The future is electric! POLIS welcomes stricter CO2 emission standards for new cars and vans

The future is electric! POLIS welcomes the EU's agreement on stricter CO2 emission standards for new cars and vans. The first step forward on the ‘Fit for 55’ package, this signals the Union's commitment to advancing the green transition and achieving carbon neutrality. 

The European Parliament and the Council came to an agreement on October 27 about more stringent CO2 emission performance standards for new vehicles and vans. The goal is to transition to zero-emission mobility. The proposed revision of the CO2 emissions performance standards for cars and vans is part of the ‘Fit for 55’ package. Presented by the European Commission on 14 July 2021, the package aims to enable the EU to reduce its net greenhouse gas emissions by at least 55% by 2030 compared to 1990 levels and to achieve climate neutrality in 2050.

The proposed regulation includes the following targets:

  • 55% CO2 emission reduction target for new cars and 50% for new vans by 2030 (compared to 2021 levels)
  • 100% CO2 emission reduction target for both new cars and vans by 2035.

For citizens, the shift towards zero-emission mobility will result in less pollution and noise, better air quality, and improved public health and well-being. It will also result in an increase in the number of electric vehicles on the market, which in turn will make them more affordable and produce significant cost savings (not just due to the lower purchase cost of vehicles, but also to the lower running costs of EVs). Coupled with the EU’s increased target for renewable energy production under the REPowerEU plan, it also reduces Europe’s dependence on fossil fuels, aligning the EU transport sector with the goals of affordable, secure and sustainable energy for Europe.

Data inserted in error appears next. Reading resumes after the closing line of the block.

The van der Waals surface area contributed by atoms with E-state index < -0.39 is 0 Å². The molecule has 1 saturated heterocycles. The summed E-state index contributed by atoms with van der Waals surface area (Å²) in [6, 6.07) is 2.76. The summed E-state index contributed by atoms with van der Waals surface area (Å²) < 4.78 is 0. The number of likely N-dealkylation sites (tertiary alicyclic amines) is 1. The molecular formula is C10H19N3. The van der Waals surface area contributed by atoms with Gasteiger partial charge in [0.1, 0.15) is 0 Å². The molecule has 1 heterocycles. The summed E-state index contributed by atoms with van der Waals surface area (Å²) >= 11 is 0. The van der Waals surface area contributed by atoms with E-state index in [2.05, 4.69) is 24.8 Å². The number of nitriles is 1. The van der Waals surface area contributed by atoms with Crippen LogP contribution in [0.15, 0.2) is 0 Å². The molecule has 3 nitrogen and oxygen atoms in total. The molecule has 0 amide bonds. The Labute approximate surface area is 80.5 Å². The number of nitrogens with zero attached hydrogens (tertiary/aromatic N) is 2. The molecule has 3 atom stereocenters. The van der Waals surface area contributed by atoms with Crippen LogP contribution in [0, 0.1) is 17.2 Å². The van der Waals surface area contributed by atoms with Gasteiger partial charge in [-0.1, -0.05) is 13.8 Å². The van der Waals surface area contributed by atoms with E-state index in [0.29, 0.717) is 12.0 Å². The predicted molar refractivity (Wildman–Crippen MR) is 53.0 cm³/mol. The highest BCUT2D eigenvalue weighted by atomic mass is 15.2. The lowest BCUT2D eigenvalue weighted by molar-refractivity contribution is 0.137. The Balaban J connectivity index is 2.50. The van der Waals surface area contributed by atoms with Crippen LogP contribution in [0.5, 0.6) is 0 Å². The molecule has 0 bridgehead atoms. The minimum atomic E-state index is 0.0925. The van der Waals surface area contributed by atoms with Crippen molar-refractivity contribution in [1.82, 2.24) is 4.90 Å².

This agreement sends a clear message that the EU is committed to advancing the green transition and its goal of achieving carbon neutrality. Since cars and vans account for 15% of the EU's overall CO2 emissions, taking decisive action to decarbonize road transportation is essential.

Now, Europe needs to make sure that there is the sufficient recharging capacity to keep up with the expected increase in demand: the European Union must agree on an ambitious proposal for an Alternative Fuels Infrastructure Regulation (AFIR), which was recently approved by the European MEPs and is now under trialogue negotiations. Without this Regulation, EU drivers will not be able to easily recharge their vehicles across the member states.

If you have any questions, do not hesitate to contact Ivo Cré (Director Policy & Projects - Coordinator Access) and/or Pedro Gomes (Project Manager - Coordinator Clean vehicles & Air quality Working Group) from POLIS Network.